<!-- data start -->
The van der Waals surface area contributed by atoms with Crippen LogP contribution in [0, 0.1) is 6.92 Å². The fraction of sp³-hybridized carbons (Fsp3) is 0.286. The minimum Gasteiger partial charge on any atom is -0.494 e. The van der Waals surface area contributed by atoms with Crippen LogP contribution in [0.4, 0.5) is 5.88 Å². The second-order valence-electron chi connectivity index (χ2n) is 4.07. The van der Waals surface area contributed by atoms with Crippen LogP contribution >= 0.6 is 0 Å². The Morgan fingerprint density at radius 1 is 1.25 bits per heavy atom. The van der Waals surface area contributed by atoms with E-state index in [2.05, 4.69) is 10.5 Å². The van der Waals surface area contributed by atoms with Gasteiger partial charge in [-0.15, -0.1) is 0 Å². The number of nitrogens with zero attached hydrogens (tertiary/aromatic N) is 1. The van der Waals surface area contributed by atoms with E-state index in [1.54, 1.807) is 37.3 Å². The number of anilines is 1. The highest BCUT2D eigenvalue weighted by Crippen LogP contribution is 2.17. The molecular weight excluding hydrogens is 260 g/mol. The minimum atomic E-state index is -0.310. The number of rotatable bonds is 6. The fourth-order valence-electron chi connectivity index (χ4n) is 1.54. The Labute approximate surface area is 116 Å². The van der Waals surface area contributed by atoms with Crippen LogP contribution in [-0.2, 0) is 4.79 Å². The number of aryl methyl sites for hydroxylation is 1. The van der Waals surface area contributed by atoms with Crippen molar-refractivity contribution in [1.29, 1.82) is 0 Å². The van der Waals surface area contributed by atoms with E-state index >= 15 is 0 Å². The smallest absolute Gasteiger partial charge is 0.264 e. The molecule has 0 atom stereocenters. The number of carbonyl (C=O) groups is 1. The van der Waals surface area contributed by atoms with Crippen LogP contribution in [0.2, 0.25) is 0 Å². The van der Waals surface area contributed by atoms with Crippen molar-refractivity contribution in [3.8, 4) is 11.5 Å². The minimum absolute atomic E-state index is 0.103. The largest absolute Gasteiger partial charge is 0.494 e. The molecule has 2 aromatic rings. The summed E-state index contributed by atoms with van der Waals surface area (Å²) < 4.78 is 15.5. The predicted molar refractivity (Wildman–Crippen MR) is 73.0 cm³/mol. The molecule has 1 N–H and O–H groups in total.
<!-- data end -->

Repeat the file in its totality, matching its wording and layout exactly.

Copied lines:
The van der Waals surface area contributed by atoms with Crippen LogP contribution in [0, 0.1) is 6.92 Å². The fraction of sp³-hybridized carbons (Fsp3) is 0.286. The minimum Gasteiger partial charge on any atom is -0.494 e. The van der Waals surface area contributed by atoms with Crippen LogP contribution in [0.4, 0.5) is 5.88 Å². The second-order valence-electron chi connectivity index (χ2n) is 4.07. The van der Waals surface area contributed by atoms with Crippen LogP contribution >= 0.6 is 0 Å². The Morgan fingerprint density at radius 1 is 1.25 bits per heavy atom. The van der Waals surface area contributed by atoms with E-state index in [2.05, 4.69) is 10.5 Å². The van der Waals surface area contributed by atoms with Gasteiger partial charge in [-0.15, -0.1) is 0 Å². The number of nitrogens with zero attached hydrogens (tertiary/aromatic N) is 1. The van der Waals surface area contributed by atoms with E-state index in [1.54, 1.807) is 37.3 Å². The number of anilines is 1. The highest BCUT2D eigenvalue weighted by Crippen LogP contribution is 2.17. The molecular weight excluding hydrogens is 260 g/mol. The minimum atomic E-state index is -0.310. The number of rotatable bonds is 6. The fourth-order valence-electron chi connectivity index (χ4n) is 1.54. The Labute approximate surface area is 116 Å². The van der Waals surface area contributed by atoms with Crippen LogP contribution in [-0.2, 0) is 4.79 Å². The number of aryl methyl sites for hydroxylation is 1. The van der Waals surface area contributed by atoms with Crippen molar-refractivity contribution in [1.29, 1.82) is 0 Å². The van der Waals surface area contributed by atoms with E-state index >= 15 is 0 Å². The smallest absolute Gasteiger partial charge is 0.264 e. The molecule has 0 atom stereocenters. The number of carbonyl (C=O) groups is 1. The van der Waals surface area contributed by atoms with Crippen LogP contribution in [0.2, 0.25) is 0 Å². The van der Waals surface area contributed by atoms with Crippen molar-refractivity contribution in [3.8, 4) is 11.5 Å². The minimum absolute atomic E-state index is 0.103. The largest absolute Gasteiger partial charge is 0.494 e. The molecule has 2 aromatic rings. The summed E-state index contributed by atoms with van der Waals surface area (Å²) < 4.78 is 15.5. The predicted molar refractivity (Wildman–Crippen MR) is 73.0 cm³/mol. The molecule has 1 N–H and O–H groups in total.